One of my favourite poems by George Herbert is called ‘Redemption‘:
Having been tenant long to a rich lord,
Not thriving, I resolved to be bold,
And make a suit unto him, to afford
A new small-rented lease, and cancel th’old.
In heaven at his manor I him sought:
They told me there that he was lately gone
About some land which he had dearly bought
Long since on earth, to take possession.
I straight returned, and knowing his great birth,
Sought him accordingly in great resorts –
In cities, theatres, gardens, parks, and courts:
At length I heard a ragged noise and mirth
Of thieves and murderers; there I him espied,
Who straight, “Your suit is granted,” said, and died.
Was there ever a simpler way of explaining to us how we are redeemed?
Herbert sets it in a situation familiar to all his readers. A tenant wants a new lease at a lower rent because he is not doing well, and so goes to seek the landlord; hearing he is not there, he goes to look for him where he would expect to find ‘a rich lord’ – but he is not there. He finds him among the thieves and the murderers, and, instead of Herbert having to plead his case, he finds it granted. There is no interaction, the landlord knows why his tenant has come, and knows the secrets of his heart, and he gives freely of his riches.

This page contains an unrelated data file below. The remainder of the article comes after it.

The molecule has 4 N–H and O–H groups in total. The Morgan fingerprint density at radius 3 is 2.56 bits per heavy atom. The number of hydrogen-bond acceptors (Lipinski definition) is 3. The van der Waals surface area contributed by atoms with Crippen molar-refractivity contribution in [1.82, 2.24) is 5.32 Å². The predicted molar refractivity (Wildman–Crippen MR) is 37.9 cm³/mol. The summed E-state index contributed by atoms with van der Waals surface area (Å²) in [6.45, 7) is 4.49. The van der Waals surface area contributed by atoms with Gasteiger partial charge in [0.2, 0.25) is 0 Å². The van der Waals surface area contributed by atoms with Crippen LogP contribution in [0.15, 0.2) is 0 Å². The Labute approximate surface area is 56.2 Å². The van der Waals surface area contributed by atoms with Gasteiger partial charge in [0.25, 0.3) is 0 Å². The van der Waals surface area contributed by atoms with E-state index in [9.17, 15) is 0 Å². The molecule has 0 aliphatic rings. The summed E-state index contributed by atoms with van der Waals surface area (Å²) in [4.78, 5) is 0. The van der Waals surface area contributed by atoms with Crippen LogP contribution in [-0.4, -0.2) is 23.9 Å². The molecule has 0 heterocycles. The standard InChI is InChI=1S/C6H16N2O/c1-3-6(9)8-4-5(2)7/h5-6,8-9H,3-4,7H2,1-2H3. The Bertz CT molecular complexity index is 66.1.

Herbert makes a play on the word ‘suit’, which as well as using in its legal sense, he uses in its original French sense – suivre – to follow, or to make a pilgrimage. As Proverbs 8:17 has it:
I love them that love me; and those that seek me early shall find me.
The Christian sees the connection between the granting of the pilgrim’s wishes and the death of the landlord, and would assume, as I do, that the search for the landlord was the search for Jesus, who is to be found not in the halls of the mighty, but the hearts of the poor. The old lease, the attempt to find salvation by the Mosaic law, having failed, the pilgrim sets out to find something new, but instead of having to pay, as he expected, the price for it, he finds that price already paid – and by the landlord.
The result for us, as he tells us in his marvellous poem ‘Death’, is that where death was once: an uncouth hideous thing, / Nothing but bones … /since our Saviour’s death did put some blood Into thy face ; Thou art grown fair and full of grace, Much in request, much sought for, as a good.
Where once we were separated from God by our sin, we are, by His Grace, saved.